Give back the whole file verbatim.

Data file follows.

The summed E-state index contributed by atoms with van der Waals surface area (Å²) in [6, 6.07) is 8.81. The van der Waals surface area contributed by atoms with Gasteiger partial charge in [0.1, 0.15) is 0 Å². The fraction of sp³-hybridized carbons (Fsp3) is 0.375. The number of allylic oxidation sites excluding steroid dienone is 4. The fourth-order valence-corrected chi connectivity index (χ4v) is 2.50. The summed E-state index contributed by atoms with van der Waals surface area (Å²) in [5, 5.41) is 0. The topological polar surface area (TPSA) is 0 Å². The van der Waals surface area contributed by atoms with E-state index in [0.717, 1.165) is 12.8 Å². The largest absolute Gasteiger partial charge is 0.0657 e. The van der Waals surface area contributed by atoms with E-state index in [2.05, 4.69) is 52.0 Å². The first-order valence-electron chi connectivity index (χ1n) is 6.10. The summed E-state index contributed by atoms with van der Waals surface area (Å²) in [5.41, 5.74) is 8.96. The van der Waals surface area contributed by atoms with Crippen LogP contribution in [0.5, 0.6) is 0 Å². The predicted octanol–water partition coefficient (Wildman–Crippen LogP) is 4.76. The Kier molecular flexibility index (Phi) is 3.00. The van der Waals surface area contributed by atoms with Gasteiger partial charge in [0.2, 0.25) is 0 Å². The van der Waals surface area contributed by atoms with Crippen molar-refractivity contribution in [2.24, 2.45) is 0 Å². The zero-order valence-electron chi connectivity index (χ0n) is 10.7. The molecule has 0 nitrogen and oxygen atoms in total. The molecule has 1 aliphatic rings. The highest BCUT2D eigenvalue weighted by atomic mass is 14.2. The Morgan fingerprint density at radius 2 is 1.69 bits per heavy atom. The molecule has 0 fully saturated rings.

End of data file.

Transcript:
The summed E-state index contributed by atoms with van der Waals surface area (Å²) in [6, 6.07) is 8.81. The van der Waals surface area contributed by atoms with Gasteiger partial charge in [0.1, 0.15) is 0 Å². The fraction of sp³-hybridized carbons (Fsp3) is 0.375. The number of allylic oxidation sites excluding steroid dienone is 4. The fourth-order valence-corrected chi connectivity index (χ4v) is 2.50. The summed E-state index contributed by atoms with van der Waals surface area (Å²) in [5, 5.41) is 0. The topological polar surface area (TPSA) is 0 Å². The van der Waals surface area contributed by atoms with E-state index in [0.717, 1.165) is 12.8 Å². The largest absolute Gasteiger partial charge is 0.0657 e. The van der Waals surface area contributed by atoms with E-state index in [2.05, 4.69) is 52.0 Å². The first-order valence-electron chi connectivity index (χ1n) is 6.10. The summed E-state index contributed by atoms with van der Waals surface area (Å²) in [5.41, 5.74) is 8.96. The van der Waals surface area contributed by atoms with Crippen LogP contribution in [0.5, 0.6) is 0 Å². The predicted octanol–water partition coefficient (Wildman–Crippen LogP) is 4.76. The Kier molecular flexibility index (Phi) is 3.00. The van der Waals surface area contributed by atoms with Gasteiger partial charge in [0.2, 0.25) is 0 Å². The van der Waals surface area contributed by atoms with Crippen molar-refractivity contribution in [2.24, 2.45) is 0 Å². The zero-order valence-electron chi connectivity index (χ0n) is 10.7. The molecule has 0 nitrogen and oxygen atoms in total. The molecule has 1 aliphatic rings. The highest BCUT2D eigenvalue weighted by atomic mass is 14.2. The Morgan fingerprint density at radius 2 is 1.69 bits per heavy atom. The molecule has 0 fully saturated rings.